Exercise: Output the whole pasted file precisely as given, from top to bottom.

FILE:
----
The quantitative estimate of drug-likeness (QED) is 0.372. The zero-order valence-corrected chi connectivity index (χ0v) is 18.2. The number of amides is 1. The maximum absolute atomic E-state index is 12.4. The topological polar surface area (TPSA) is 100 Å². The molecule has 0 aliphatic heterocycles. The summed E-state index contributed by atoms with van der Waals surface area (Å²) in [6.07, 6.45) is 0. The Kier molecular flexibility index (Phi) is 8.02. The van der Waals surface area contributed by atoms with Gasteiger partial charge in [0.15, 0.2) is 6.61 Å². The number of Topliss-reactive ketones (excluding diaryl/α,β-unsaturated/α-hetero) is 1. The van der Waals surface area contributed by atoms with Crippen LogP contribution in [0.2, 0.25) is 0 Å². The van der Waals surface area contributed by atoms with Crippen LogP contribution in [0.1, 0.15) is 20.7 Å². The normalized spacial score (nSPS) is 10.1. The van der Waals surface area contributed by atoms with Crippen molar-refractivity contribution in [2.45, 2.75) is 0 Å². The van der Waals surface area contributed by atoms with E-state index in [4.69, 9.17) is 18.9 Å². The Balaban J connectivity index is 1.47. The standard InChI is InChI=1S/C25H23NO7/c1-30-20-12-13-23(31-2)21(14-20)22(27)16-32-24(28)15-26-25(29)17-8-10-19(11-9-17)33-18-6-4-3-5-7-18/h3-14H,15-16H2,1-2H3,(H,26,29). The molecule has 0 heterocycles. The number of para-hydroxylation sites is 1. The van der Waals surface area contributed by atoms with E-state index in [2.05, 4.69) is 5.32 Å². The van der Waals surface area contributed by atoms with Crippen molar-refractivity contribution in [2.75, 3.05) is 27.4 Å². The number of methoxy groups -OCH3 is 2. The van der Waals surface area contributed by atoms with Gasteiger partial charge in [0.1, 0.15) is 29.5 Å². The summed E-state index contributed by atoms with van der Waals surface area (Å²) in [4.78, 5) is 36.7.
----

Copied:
The quantitative estimate of drug-likeness (QED) is 0.372. The zero-order valence-corrected chi connectivity index (χ0v) is 18.2. The number of amides is 1. The maximum absolute atomic E-state index is 12.4. The topological polar surface area (TPSA) is 100 Å². The molecule has 0 aliphatic heterocycles. The summed E-state index contributed by atoms with van der Waals surface area (Å²) in [6.07, 6.45) is 0. The Kier molecular flexibility index (Phi) is 8.02. The van der Waals surface area contributed by atoms with Gasteiger partial charge in [0.15, 0.2) is 6.61 Å². The number of Topliss-reactive ketones (excluding diaryl/α,β-unsaturated/α-hetero) is 1. The van der Waals surface area contributed by atoms with Crippen LogP contribution in [0.2, 0.25) is 0 Å². The van der Waals surface area contributed by atoms with Crippen LogP contribution in [0.1, 0.15) is 20.7 Å². The normalized spacial score (nSPS) is 10.1. The van der Waals surface area contributed by atoms with Crippen molar-refractivity contribution in [2.45, 2.75) is 0 Å². The van der Waals surface area contributed by atoms with E-state index in [4.69, 9.17) is 18.9 Å². The Balaban J connectivity index is 1.47. The standard InChI is InChI=1S/C25H23NO7/c1-30-20-12-13-23(31-2)21(14-20)22(27)16-32-24(28)15-26-25(29)17-8-10-19(11-9-17)33-18-6-4-3-5-7-18/h3-14H,15-16H2,1-2H3,(H,26,29). The molecule has 0 heterocycles. The number of para-hydroxylation sites is 1. The van der Waals surface area contributed by atoms with E-state index in [2.05, 4.69) is 5.32 Å². The van der Waals surface area contributed by atoms with Crippen molar-refractivity contribution in [2.75, 3.05) is 27.4 Å². The number of methoxy groups -OCH3 is 2. The van der Waals surface area contributed by atoms with Gasteiger partial charge in [0.1, 0.15) is 29.5 Å². The summed E-state index contributed by atoms with van der Waals surface area (Å²) in [4.78, 5) is 36.7.